Yale C/AIM Web Style Guide


Page Design


Graphic design 100

Balanced pages

Design grids for pages

Graphic safe areas

Page headers

Typography I

Typography II



Basic Tables

Page length

Cross platform issues

Editorial style


Advanced tables

Pattern and page design
When your content is mostly text, typography is the tool you use to "paint" patterns of organization on the page. The first thing your reader sees is not the title or other details of the page, but the overall pattern and contrast of the page. The reader's eye scans the page first as a purely graphic pattern, then begins to track and decode type and page elements. The regular, repeating patterns established through carefully organized pages of text and graphics help the reader to quickly establish the location and organization of your information, and increase the overall legibility of your pages. Patchy, heterogeneous typography and text headers makes it difficult for the user to see major patterns quickly, and makes it almost impossible to for the user to quickly predict where information is likely to be in located in unfamiliar documents:

Examples of good and poor typography layouts.

Settle on as few heading styles and subtitles as are necessary to organize your content, then use your chosen styles consistently. The fact that HTML provides six levels of headings doesn't mean that you should ever use six levels of headings in a single page. This whole manual of over 60 Web pages uses only two headers; an H2-level page title, and boldface subtitles.

Manipulating text blocks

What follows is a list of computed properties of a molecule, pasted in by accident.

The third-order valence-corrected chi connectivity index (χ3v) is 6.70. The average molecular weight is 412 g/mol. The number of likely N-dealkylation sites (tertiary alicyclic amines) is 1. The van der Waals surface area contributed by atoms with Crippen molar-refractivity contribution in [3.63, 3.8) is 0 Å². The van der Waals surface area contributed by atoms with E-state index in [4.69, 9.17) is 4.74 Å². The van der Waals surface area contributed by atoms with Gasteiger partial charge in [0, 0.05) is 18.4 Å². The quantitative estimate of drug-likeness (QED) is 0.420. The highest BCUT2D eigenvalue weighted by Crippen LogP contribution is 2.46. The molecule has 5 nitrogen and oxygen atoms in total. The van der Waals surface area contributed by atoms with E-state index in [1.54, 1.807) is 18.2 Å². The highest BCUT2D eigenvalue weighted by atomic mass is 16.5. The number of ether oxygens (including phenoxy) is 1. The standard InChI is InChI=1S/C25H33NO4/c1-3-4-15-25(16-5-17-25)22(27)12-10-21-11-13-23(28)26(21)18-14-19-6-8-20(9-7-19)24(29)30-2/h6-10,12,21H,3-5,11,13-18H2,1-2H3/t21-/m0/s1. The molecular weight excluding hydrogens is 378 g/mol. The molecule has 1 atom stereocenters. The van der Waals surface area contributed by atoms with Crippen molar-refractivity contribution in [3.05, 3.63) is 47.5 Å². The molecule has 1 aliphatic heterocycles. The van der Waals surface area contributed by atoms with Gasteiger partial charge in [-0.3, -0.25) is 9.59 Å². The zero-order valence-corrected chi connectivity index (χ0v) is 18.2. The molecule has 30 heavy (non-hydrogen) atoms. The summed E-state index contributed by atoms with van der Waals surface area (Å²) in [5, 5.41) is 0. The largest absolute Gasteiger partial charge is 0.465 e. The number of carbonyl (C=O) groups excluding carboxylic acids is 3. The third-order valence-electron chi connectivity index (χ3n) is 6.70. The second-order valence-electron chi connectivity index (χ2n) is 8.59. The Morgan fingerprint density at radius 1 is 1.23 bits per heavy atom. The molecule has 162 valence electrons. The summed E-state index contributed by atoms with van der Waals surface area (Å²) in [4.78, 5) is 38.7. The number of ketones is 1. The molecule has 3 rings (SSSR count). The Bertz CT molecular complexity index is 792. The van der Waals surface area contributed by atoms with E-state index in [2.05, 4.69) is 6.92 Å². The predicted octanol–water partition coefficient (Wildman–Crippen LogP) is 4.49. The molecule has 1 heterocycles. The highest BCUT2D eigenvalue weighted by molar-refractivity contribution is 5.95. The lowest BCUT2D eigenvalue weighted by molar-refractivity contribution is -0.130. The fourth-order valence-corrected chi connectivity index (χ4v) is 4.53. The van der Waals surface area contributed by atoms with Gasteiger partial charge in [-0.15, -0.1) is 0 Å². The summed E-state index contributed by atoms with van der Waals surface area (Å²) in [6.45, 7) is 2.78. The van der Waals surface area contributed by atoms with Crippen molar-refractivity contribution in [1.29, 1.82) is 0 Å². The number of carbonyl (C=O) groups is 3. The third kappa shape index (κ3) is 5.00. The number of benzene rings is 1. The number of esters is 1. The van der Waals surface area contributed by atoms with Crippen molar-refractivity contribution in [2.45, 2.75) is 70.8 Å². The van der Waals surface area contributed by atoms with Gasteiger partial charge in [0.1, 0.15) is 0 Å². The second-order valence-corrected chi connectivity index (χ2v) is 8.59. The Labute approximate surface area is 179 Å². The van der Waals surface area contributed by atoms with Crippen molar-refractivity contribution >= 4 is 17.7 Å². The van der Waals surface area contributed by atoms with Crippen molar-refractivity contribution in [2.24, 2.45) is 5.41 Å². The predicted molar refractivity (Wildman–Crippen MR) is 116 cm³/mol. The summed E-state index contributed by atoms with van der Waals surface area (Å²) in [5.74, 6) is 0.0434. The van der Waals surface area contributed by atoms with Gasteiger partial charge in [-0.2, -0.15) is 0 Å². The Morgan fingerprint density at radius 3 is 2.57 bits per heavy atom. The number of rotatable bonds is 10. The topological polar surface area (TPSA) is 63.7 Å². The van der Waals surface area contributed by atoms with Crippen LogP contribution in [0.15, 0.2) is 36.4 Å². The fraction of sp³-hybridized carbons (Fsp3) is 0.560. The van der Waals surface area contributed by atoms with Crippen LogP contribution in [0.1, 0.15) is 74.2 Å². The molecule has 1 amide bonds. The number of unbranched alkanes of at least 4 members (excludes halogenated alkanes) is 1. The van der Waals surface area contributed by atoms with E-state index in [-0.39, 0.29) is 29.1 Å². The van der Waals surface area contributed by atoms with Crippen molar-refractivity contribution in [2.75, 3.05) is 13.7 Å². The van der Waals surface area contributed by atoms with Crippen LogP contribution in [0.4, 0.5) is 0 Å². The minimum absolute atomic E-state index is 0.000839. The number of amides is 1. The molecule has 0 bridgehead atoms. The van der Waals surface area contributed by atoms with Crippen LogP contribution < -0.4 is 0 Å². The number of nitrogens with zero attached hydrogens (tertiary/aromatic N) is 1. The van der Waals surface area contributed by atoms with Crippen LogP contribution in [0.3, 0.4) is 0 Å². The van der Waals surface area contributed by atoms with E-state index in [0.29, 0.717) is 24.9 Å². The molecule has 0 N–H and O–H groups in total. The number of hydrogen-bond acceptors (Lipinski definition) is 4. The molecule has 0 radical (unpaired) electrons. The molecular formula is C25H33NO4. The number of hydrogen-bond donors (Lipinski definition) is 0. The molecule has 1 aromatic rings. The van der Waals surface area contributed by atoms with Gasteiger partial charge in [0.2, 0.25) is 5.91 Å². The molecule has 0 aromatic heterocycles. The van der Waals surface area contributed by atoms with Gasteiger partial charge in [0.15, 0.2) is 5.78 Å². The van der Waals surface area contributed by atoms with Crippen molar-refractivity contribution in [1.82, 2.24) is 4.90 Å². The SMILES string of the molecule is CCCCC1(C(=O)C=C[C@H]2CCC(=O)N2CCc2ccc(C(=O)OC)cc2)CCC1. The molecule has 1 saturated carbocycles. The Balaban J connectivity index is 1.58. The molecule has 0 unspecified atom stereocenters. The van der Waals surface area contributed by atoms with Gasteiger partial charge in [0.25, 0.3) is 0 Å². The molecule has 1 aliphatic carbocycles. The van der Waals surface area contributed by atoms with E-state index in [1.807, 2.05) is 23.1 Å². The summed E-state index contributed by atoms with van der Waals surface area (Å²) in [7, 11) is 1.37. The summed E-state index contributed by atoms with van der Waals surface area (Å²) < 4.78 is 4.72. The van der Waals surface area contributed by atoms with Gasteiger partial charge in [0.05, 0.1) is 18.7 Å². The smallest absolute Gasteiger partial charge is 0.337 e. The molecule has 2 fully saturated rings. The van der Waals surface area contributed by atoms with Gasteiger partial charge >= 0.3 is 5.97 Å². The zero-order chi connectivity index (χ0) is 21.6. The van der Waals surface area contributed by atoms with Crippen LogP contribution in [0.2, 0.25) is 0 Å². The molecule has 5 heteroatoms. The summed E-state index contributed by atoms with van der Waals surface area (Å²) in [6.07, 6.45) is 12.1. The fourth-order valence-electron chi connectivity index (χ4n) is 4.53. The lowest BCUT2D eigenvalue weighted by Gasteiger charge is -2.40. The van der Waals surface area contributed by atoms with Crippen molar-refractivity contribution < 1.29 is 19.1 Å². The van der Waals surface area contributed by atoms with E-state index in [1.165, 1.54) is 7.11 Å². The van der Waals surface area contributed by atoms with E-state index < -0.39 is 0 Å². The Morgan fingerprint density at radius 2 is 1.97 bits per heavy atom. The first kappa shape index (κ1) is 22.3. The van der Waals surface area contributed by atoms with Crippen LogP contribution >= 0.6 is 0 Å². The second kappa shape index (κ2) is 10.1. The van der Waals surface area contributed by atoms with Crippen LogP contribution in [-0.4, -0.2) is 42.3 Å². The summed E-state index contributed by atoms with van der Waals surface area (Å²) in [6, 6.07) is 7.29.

Text on the computer screen is hard to read because of the low resolution of today's computer screens, but also because the layout of most Web pages violates one of the most basic rules in book and magazine typography: the lines of text in most Web pages are much too long to be easily read. Magazine and book columns are narrow for physiologic reasons: at normal reading distances the eye's span of movement is only about 8 cm (3 inches) wide, so designers try to keep dense passages of text in columns no wider than reader's comfortable eye span. Wider lines of text require the readers to move their heads slightly, or strain their eye muscles to track over the long lines of text. Unfortunately most Web pages are almost twice as wide as the viewer's eye span, so extra effort is required to scan through those long lines of text. If you want to encourage your Web site users to actually read a document online (as opposed to printing it out for later reading), consider using the "BLOCKQUOTE" or "PRE" HTML tags to shorten the line length of text blocks to about half the normal width of the Web page.
The pages in this manual are laid out using an invisible 2-column table (BORDER="0") to restrict the text line length to about 40 to 60 characters per line. The exact character count is difficult to predict because of the way different browser software and different operating systems display type sizes. In conventional print layout columns of 30 to 40 characters per line are considered ideal, but this seems too sparse to our eyes for Web page layout.


White, J. V. 1988. Graphic design for the electronic age. New York: Watson-Guptil.

Wilson, A. 1974. The design of books. Salt Lake City: Peregrine Smith, Inc.
Copyright 1997 P. Lynch and S. Horton,
   all rights reserved. Yale University   Revised January 1997.